Stack Exchange Network

Stack Exchange network consists of 175 Q&A communities including Stack Overflow, the largest, most trusted online community for developers to learn, share their knowledge, and build their careers.

Visit Stack Exchange

Hot answers tagged

10

You write an augmented 6th chord on the flattened supertonic by applying the same Italian/French/German formula to the flattened supertonic as the conventional Italian/French/German Augmented 6ths do to the flattened submediant. For example, in C Minor, the German Augmented 6th on the flattened supertonic is D♭ - F - A♭ - B, while the regular old ...


8

The minor seventh chord is indeed a pretty consonant chord, and this can be explained with objective maths. Recall that Western harmony is based on just intonation frequency-ratio. Most well-known, a major chord in JI consists of frequencies in ratio 4:5:6. Generally, a major third is 4:5 and a minor third 5:6. Now see what happens if you compose these ...


7

You are correct that resolving the German 6th to a V results to parallel fifths (Ab + Eb -> G + D). This is one of the rare times where the parallel fifths are allowed. People refer to these specific parallel fifths as Mozart fifths. They call them as such because Mozart did this quite often. Wikipedia provides some examples from his works and this one from ...


7

Although this is a large leap, it's certainly acceptable in this style. But what's most important is how you resolve this leap. Typically, a large leap is immediately followed by stepwise motion in the opposite direction; this is sometimes called "gap fill." Thus your tenor line will want to progress from this E down to D and C♯ (or something similar)....


6

As a bass singer in an amateur SATB choir I think this is acceptable. I haven't played the notes, but going from the 4th note on a scale to the 5th (only an octave lower) and back to the 1st note is not uncommon. The key question is probably how well notes fit a given harmony in general and how well they fit the respective chords. Singing Bb C F in your ...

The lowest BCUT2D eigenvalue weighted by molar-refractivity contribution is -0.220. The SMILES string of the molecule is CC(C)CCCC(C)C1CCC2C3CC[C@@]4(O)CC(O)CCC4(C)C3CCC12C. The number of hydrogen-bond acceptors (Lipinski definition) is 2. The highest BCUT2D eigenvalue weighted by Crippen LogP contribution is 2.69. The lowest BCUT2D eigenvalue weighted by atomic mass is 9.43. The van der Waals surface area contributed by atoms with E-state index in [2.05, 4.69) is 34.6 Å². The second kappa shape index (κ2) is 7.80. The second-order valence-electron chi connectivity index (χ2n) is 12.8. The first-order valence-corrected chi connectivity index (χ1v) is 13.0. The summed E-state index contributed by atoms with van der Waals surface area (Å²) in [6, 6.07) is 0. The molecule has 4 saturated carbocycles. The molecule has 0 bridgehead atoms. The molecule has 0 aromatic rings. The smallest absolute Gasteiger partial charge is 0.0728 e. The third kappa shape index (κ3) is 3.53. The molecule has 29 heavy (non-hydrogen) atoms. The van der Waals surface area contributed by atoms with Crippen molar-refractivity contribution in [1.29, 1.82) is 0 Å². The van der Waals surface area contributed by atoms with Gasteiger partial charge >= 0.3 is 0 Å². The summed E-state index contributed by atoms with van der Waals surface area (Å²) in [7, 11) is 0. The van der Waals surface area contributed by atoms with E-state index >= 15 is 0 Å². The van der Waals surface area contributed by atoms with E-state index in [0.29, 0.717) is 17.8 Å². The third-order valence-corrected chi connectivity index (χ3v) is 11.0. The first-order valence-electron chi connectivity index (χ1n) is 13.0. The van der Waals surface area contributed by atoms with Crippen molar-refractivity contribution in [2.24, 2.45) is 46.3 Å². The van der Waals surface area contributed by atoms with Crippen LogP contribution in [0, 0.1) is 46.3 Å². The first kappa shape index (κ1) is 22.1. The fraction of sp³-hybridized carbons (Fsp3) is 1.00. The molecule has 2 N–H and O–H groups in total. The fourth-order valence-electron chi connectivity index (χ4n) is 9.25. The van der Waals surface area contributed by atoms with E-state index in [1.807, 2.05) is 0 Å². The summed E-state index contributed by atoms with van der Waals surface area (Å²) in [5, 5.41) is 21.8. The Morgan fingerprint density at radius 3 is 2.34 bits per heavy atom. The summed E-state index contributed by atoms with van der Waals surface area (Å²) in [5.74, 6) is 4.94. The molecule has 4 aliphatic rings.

6

Typically the German augmented-sixth chord resolves to a cadential six-four before resolving to the root-position dominant chord. Since the cadential six-four has scale-degree 3, there's no possibility of having these parallel perfect fifths between scale-degrees 3/6 and 2/5. The Italian and French augmented-sixth chords don't have scale-degree 3 either, so ...


5

an answer to this question should at least contain the hint that this chord Db-F-Ab-B is used in Jazz as tritonus-substitution of the V7b5: G-B-Db-F-Ab (V7b5b9) the dominant 7 chord with dim5 and min9. see example 2: https://en.wikipedia.org/wiki/Tritone_substitution and yes, the voice leading is the same as in the German 6th: we'll have the same 5th ...


5

The most common version of this, in my experience, is actually the French augmented-sixth chord built on the lowered second scale degree. In C, this creates D♭–F–G–B. This would be a French sixth in the key of F, but in the key of C it actually functions as an altered dominant. Since the V7 in C is G–B–D–F, this French chord on scale-degree ♭2 is just a V7♭...


5

...enharmonic respelling of D dim7 to fit better with the key of C minor. I don't follow your meaning. That chord is probably best described as viio6/5 tones `D F Ab B♮). As far as resolution goes, I think what you have in the bass clef is the standard thing: viio in first inversion with the leading tone and supertonic moving in contrary motion to the ...